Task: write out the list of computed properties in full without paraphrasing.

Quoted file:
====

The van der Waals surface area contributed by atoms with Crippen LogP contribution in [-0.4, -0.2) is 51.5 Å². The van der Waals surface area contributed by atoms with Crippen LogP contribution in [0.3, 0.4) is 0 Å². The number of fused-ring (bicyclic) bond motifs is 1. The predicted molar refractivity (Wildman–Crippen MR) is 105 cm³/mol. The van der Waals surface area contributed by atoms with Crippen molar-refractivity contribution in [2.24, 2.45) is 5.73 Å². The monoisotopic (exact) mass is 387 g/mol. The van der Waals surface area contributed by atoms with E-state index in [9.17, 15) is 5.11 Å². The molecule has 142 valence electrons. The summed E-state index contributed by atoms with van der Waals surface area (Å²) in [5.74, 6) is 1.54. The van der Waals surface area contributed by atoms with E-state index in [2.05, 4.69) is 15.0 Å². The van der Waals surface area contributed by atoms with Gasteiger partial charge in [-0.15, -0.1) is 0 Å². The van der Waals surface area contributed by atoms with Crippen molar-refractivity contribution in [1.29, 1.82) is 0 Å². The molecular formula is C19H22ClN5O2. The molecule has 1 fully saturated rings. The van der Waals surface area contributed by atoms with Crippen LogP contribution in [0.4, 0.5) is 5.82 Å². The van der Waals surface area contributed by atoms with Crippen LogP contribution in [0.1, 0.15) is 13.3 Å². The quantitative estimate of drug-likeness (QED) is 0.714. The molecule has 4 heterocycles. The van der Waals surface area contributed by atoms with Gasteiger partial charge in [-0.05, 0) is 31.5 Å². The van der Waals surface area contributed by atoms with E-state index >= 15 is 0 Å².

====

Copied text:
The van der Waals surface area contributed by atoms with Crippen LogP contribution in [-0.4, -0.2) is 51.5 Å². The van der Waals surface area contributed by atoms with Crippen LogP contribution in [0.3, 0.4) is 0 Å². The number of fused-ring (bicyclic) bond motifs is 1. The predicted molar refractivity (Wildman–Crippen MR) is 105 cm³/mol. The van der Waals surface area contributed by atoms with Crippen molar-refractivity contribution in [2.24, 2.45) is 5.73 Å². The monoisotopic (exact) mass is 387 g/mol. The van der Waals surface area contributed by atoms with E-state index in [9.17, 15) is 5.11 Å². The molecule has 142 valence electrons. The summed E-state index contributed by atoms with van der Waals surface area (Å²) in [5.74, 6) is 1.54. The van der Waals surface area contributed by atoms with E-state index in [2.05, 4.69) is 15.0 Å². The van der Waals surface area contributed by atoms with Gasteiger partial charge in [-0.15, -0.1) is 0 Å². The van der Waals surface area contributed by atoms with Crippen molar-refractivity contribution in [1.29, 1.82) is 0 Å². The molecular formula is C19H22ClN5O2. The molecule has 1 fully saturated rings. The van der Waals surface area contributed by atoms with Crippen LogP contribution in [0.4, 0.5) is 5.82 Å². The van der Waals surface area contributed by atoms with Crippen LogP contribution in [0.1, 0.15) is 13.3 Å². The quantitative estimate of drug-likeness (QED) is 0.714. The molecule has 4 heterocycles. The van der Waals surface area contributed by atoms with Gasteiger partial charge in [-0.05, 0) is 31.5 Å². The van der Waals surface area contributed by atoms with E-state index >= 15 is 0 Å².